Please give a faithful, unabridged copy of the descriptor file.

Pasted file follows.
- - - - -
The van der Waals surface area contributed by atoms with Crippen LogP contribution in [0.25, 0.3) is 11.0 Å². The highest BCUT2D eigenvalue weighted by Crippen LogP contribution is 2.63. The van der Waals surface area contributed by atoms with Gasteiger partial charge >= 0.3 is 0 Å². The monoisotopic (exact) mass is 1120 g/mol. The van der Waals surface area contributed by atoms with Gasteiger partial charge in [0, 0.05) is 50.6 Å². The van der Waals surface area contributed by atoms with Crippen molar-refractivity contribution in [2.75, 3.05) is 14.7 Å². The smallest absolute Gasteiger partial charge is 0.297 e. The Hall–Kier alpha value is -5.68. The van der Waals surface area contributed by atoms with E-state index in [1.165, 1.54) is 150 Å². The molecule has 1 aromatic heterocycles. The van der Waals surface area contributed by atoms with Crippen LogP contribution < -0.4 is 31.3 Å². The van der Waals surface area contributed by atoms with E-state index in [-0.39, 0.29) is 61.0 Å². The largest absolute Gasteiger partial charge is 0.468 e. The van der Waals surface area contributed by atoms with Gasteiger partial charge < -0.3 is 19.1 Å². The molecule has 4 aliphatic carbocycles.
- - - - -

The van der Waals surface area contributed by atoms with Crippen LogP contribution in [0.25, 0.3) is 11.0 Å². The highest BCUT2D eigenvalue weighted by Crippen LogP contribution is 2.63. The van der Waals surface area contributed by atoms with Gasteiger partial charge >= 0.3 is 0 Å². The monoisotopic (exact) mass is 1120 g/mol. The van der Waals surface area contributed by atoms with Gasteiger partial charge in [0, 0.05) is 50.6 Å². The van der Waals surface area contributed by atoms with Crippen molar-refractivity contribution in [2.75, 3.05) is 14.7 Å². The smallest absolute Gasteiger partial charge is 0.297 e. The Hall–Kier alpha value is -5.68. The van der Waals surface area contributed by atoms with E-state index in [1.165, 1.54) is 150 Å². The molecule has 1 aromatic heterocycles. The van der Waals surface area contributed by atoms with Crippen LogP contribution < -0.4 is 31.3 Å². The van der Waals surface area contributed by atoms with E-state index in [-0.39, 0.29) is 61.0 Å². The largest absolute Gasteiger partial charge is 0.468 e. The van der Waals surface area contributed by atoms with Gasteiger partial charge < -0.3 is 19.1 Å². The molecule has 4 aliphatic carbocycles.